NORMAN — His right foot was wrapped, but Buddy Hield's voice was still there.
“Let's go Red. C'mon White.”
“Nice shot, Steve. Great pass, Cam.”
Hield's bandaged foot extended in front of him on a chair as he bit into a sandwich on Tuesday. Not even 24 hours had passed since Hield fractured the fifth metatarsal — the outer bone — in his foot, leaving him out of the Sooners' lineup for the next four to six weeks. He was still groggy from the medicine from Tuesday morning's surgery, but the freshman was at practice.
It's where he wanted to be.
The Oklahoma guard has brought an energy that is unmatched by any of OU's players. Hield's injury pained his teammates. But the freshman realized that although he can't make shots on the court, he can still impact the team with his energy on the sidelines.
Oklahoma coach Lon Kruger said film showed that Hield and a TCU defender ended up running toward each other, and Hield stepped on the Horned Frog's foot. The way he stepped, though, was odd and caused the injury.
After the game, Hield was devastated, and so were his teammates, but they quickly realized they would need to find a way to increase their energy.
So they're looking inside themselves to find it.
“We can't replace what Buddy does, but each one of us can give what Buddy does,” senior Sam Grooms said. “That will pick up our team.”
The news of Hield's injury spread quickly. His Sunrise Christian Academy basketball coach, Kyle Lindsted, was at his own practice in Wichita, Kan., when Hield's injury happened. One of the assistant coaches had occasionally been checking the score of the game from his phone and told Lindsted the news.
Lindsted knew he had to tell the Sunrise team.
“There were guys crying,” Lindsted said. “They're family. We have some international kids, and they live in the same house, so they're like brothers. They know Buddy's heart and how bad he wants it. There's not a guy in our group that wouldn't take a broken foot for him.”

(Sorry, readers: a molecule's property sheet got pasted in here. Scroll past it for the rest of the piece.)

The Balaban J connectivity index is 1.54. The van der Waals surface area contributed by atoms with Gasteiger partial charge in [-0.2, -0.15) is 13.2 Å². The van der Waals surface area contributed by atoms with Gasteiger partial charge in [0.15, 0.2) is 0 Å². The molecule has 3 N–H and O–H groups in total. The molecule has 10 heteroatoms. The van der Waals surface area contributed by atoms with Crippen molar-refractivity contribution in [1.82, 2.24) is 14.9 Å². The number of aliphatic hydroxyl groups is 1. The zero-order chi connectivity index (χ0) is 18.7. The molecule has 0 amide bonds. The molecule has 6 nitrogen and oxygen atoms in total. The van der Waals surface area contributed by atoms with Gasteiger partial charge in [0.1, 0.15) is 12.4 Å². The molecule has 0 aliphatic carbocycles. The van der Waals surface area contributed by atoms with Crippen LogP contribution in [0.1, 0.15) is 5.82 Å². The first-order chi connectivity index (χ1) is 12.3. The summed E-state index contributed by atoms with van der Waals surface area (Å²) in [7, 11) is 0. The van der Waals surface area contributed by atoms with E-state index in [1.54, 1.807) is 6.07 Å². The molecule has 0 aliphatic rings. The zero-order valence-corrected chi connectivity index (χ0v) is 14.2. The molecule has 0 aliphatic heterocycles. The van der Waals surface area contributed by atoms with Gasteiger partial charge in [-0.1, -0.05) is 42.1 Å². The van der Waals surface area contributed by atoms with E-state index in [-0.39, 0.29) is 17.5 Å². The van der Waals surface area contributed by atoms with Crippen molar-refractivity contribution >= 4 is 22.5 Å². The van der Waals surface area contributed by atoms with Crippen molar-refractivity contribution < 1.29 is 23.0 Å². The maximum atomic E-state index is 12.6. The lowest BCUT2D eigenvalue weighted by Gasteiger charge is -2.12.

Monday night, after Kruger and assistant coach Chris Crutchfield talked with Hield's mother, Jackie, and told her the news, Lindsted said he called her.
“I just would feel better if you were there with him and he sees you,” she told Lindsted.
So Lindsted took the day off from work and left early Tuesday morning with his wife and his two youngest children to see Hield.
They got to town before Hield's surgery and said he was in much better spirits than the night before.
“(Monday) night it was rough. When his teammates came in to him, he was breaking down. That's what they told me,” Lindsted said. “This morning, before surgery he had a good attitude. He said, ‘The Lord has a plan. I don't like it. I don't understand it.' But this is juts one more chance to show that he's tough enough. It's a testimony that he has a good attitude.”
Just hours after surgery, the Lindsteds sat next to Hield as they watched practice. Hield was smiling and laughing with his teammates, giving high-fives and hugs, and even passing a few of his potato chips to his teammates.
As Kruger huddled up the team near the end of practice, Hield joined them. Managers and players moved aside to give the freshman room.
Then before they left, they bowed their heads, and Hield's voice softly filled the gym as he led his team in prayer.